“There are no cuts to the Medicaid program.”

This claim is verifiably and overwhelmingly false. Price added:

“What we’re trying to do is to improve the Medicaid system, make it more responsive to patients so that there are more resources to be able to be utilized for the disabled and the aged. That makes a whole lot of sense.”

In what possible sense does cutting $880 mean “more resources”?

You, however, argued for supporting the AHCA specifically because it did cut the ACA’s Medicaid expansion. You said:

“We can’t afford this when we have $20 trillion in national debt.”

You stated that in January, the same month as the President was renewing his promise:

“We’re going to have insurance for everybody. There was a philosophy in some circles that if you can’t pay for it, you don’t get it. That’s not going to happen with us.”

Although you didn’t know you were being recorded, I presume that what you say behind closed doors to your fellow GOP Representatives still applies when you communicate with your constituents back home. So could you please acknowledge that the AHCA does cut Medicaid? And could you please explain why this is something anyone should support?

Email #157: “charged more because of a pre-existing condition”?

According to a Quinnipiac University poll released yesterday, 64% of respondents approve of the ACA’s protections for people with pre-existing conditions, and 75% think it’s a “bad idea” to allow states to opt out of them. That includes a majority of Republicans–59%.

But despite this overwhelming support, I keep reading contradictory claims about whether “Trumpcare” would cover pre-existing conditions.

The President tweeted in April:

“New healthcare plan is on its way. Will have much lower premiums & deductibles while at the same time taking care of pre-existing conditions!”

He added on TV:

“Pre-existing conditions are in the bill. And I mandate it. I said, ‘Has to be.'”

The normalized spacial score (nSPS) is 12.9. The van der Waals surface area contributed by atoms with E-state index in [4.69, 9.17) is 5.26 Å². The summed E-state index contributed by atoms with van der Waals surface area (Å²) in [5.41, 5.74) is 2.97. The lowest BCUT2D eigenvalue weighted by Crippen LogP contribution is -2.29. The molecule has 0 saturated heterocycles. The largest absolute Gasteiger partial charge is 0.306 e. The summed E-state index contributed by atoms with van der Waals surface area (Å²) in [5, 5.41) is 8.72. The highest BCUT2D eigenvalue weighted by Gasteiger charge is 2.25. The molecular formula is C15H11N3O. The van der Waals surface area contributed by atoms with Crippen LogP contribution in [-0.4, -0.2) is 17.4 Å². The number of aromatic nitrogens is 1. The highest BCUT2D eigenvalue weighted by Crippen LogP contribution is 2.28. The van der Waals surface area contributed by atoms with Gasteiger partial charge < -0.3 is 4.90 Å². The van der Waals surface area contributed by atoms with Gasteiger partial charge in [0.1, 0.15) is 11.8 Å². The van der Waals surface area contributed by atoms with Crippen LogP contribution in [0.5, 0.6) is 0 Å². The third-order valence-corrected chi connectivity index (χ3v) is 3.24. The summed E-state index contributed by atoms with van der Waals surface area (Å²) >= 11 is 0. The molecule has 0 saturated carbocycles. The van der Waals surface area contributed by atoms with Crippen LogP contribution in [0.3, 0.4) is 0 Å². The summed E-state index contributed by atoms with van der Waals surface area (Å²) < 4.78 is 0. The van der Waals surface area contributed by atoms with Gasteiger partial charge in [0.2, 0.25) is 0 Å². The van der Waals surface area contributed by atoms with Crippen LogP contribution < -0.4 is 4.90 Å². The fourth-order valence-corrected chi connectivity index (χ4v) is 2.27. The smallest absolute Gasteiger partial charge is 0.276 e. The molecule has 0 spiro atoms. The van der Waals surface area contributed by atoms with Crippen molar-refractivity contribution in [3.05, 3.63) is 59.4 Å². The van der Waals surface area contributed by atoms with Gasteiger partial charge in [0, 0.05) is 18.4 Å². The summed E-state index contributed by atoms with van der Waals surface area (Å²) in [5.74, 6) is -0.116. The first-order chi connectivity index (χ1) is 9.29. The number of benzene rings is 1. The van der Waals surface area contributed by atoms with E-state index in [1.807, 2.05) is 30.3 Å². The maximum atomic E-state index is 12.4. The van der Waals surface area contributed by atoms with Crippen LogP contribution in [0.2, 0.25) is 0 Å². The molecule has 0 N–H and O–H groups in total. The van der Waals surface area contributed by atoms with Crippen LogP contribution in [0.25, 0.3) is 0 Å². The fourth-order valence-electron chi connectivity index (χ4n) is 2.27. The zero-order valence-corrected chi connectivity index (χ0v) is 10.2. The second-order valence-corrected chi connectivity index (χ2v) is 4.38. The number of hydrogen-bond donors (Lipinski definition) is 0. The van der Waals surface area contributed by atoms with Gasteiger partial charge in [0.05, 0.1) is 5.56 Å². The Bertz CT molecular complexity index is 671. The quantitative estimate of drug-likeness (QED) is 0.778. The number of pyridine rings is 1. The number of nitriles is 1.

Your form letters to me have also emphasized the importance of maintaining the ACA’s ban on pre-existing conditions, highlighting its inclusion in an early version of the American Health Care Act. But after that version did not have enough Republican support to make it to the House floor for a vote, the MacArthur amendment allowed states to waive protections. Under the amended AHCA that you voted for, insurers can charge much higher premiums for people with pre-existing conditions—but only if they’ve gone uninsured for two months. The House GOP website states this clearly:

“The MacArthur amendment to the AHCA does allow states to seek a limited waiver to allow the insurance companies to charge higher premiums for a person with a health condition only if they do not maintain continuous coverage.”

However, the GOP website also states:

“Americans should never be denied coverage or charged more because of a pre-existing condition.”

Or at least the website used to say that. The New York Times referenced that statement on April 26, and NBC referenced it on May 4. But when I went to the website myself over the weekend, I couldn’t find it. I presume it was deleted—and for good reason: it’s not true of the AHCA.

Unfortunately for those who voted for the bill, it does remain true morally. It shouldn’t matter if someone has no insurance for two months, or for any period of time. So-called pre-existing conditions shouldn’t be used against any American. Before the ACA, pregnancy was a pre-existing condition. Under the AHCA waiver, it can be again. So if an uninsured women gets pregnant and tries to sign up for insurance, she can be automatically overcharged.

The term “pre-existing condition” was invented by insurance companies for the purpose of limiting coverage for people who most need it. “Obamacare” struck the concept entirely. Now “Trumpcare” is resurrecting it.

Voters–both Democrats and Republicans–will remember that in 2018.